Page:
The Great Deadwood Rewatch, 2012 Edition

HBO may be the only network that had three members of the pantheon of great television dramas of the 21st Century running concurrently at the same time, namely The Sopranos, Deadwood and The Wire.

The Sopranos was a massive breakout hit. I caught up with the first few seasons on DVD (rented from a video store) and then subscribed to HBO to watch the final few. It was hard to avoid hearing about who got whacked (at least engaged in pop culture in the New York area, at least). With Deadwood, I caught an episode here and there on HBO and loved the rhythms of the dialogue. Being somewhere in the middle of the story, I had no idea what was going on, but Al Swearengen is one of the most indelible characters to hit the small screen, and David Milch’s language takes a little bit to adjust to, but it draws you into a very different world. In 2007, I put Deadwood Season 1 Disc 1 into my Netflix cue and watched the first few episodes.

The next disc I had in my queue was The Wire, Season 1 Disc 1. I had not heard about the Wire at all in its first few seasons, but at the time had been starting to hear that The Wire was the best show of all time. After watching the opening scene of the first episode, I was hooked. I forgot about Deadwood and watched the four seasons on DVD as quickly as I could — breaking down and buying the seasons 3 and 4 sets, because waiting for Netflix to deliver the discs was too slow. Deadwood fell by the wayside.

Last year, Alan Sepinwall started blogging season 1 as his summer blog rematch project. I started in weekly, but quickly fell behind and eventually gave up.

When I was in elementary school, I kept starting to read the Chronicles of Narnia a few times, which resulted in me reading The Lion, the Witch and the Wardrobe a few times and never finishing the series. I don’t think that going on in Deadwood is going to be nearly as frustrating. After all, the first episode uses “cocksucker” a lot more than C.S. Lewis used in his entire life.

So here is take three of watching Deadwood. Please join us for the journey.

Inform your dealers and whores of my credit and pour me a goddamn drink. Let’s dive into episode one after the jump…Deadwood is largely rooted in the actual history of Deadwood camp, with most of the characters, including Bullock, Swearengen, and of course, Wild Bill Hickock being based on real life figures. Not being closely familiar with the history, there is still plenty of room for surprise.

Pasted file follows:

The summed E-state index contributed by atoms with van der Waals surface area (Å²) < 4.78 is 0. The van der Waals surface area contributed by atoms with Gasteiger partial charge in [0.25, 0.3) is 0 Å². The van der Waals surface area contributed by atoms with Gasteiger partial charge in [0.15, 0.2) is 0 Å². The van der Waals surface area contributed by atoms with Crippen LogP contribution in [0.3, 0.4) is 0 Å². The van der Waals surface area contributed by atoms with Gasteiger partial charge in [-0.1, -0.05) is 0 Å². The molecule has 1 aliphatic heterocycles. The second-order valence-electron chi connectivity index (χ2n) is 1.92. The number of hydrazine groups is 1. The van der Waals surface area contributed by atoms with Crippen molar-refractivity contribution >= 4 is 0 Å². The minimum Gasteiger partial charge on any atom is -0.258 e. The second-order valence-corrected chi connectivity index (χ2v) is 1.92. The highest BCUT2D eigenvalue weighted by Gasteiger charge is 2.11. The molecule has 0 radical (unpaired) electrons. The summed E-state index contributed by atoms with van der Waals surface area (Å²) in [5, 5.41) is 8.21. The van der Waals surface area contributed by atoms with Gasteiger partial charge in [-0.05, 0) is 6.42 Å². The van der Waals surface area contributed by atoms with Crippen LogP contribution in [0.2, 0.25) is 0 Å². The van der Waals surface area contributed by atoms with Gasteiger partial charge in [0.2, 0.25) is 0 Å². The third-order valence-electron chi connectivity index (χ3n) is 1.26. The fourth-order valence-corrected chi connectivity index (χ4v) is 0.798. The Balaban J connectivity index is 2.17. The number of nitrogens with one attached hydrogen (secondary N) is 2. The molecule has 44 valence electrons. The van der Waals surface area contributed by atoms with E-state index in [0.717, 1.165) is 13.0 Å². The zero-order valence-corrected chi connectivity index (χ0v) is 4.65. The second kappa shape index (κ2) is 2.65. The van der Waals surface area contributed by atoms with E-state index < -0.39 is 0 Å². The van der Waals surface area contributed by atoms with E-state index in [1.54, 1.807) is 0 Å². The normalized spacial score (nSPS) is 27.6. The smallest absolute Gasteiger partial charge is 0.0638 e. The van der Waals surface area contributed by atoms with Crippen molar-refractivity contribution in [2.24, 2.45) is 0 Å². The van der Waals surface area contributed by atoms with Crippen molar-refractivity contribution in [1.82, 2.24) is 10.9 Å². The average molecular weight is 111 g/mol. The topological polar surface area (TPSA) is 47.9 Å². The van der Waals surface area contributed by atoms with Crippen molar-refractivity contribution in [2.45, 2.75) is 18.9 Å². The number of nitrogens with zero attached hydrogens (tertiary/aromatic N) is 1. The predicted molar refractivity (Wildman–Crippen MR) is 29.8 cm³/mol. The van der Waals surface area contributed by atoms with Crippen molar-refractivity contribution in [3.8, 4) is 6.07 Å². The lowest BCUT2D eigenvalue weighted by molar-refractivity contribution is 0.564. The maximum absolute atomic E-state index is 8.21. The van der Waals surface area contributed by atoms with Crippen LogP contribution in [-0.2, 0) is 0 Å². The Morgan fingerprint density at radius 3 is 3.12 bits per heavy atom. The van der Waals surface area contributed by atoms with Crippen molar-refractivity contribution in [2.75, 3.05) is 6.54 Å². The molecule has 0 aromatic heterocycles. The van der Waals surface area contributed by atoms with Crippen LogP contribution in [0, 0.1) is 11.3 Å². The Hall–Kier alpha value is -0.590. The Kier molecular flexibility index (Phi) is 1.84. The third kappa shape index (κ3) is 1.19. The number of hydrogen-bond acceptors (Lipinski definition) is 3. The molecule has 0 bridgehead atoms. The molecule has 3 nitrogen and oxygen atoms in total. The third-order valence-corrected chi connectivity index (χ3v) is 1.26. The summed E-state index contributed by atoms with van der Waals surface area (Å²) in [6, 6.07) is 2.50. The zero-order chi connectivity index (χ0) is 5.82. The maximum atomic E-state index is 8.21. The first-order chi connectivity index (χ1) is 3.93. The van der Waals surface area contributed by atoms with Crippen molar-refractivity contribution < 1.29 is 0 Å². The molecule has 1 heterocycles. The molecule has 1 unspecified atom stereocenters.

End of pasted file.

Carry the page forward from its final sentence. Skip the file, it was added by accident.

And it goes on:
Because it’s a period piece, I wonder if Deadwood will hold up better than The Sopranos or The Wire. To some extent, The Wire is already a period piece – the first season debuted ten years ago and was based on police work for a case that happened years before. Even at the time, it was somewhat of a period piece. But Deadwood is not at all modern.

I read an interesting take on the HBO dramas positing that Deadwood was about the creation of institutions, The Wire about the ossification of institutions, and The Sopranos about the decline of institutions. Deadwood is creating a society in the absence of any law, and as such, is a story about how man functions in a state closer to nature. Without institutions, we see people acting more ruthlessly and openly and violently than with more law and a sense of community.

This first episode of the show sets up a slow brewing conflict between the community as it is, where Al Swearengen1 is the power broker of the camp, and society that lives by law, represented by Bullock. Even though Bullock isn’t coming to Deadwood to be the law — he and his partner are there to open a store and sell hardware and make some money — he can’t resist riding out to see who did for that family who were murdered.

Keith Carradine’s take on Wild Bill Hockock as weary and coasting on his fame and ability to intimidate makes an impression. But besides Swearengen and Bullock, the other character who arrives not only fully formed, but who is played with both big, bold strokes and very small grace notes of variation is Robin Weigert’s take on Calamity Jane. She’s a brash woman who likes her drink, but also obviously has unrequited feelings towards Wild Bill.

And the less said about Doc Cochran’s techniques, the better.

Feel free to use Deadwood levels of profanity. So go ahead, you cocksuckers, what did you think of approaching the show at this point and this first episode?


1which truly is the best possible surname for this character, who is indeed a swear engine. (Groan) Thank you, I’ll be here all night. Try the veal.

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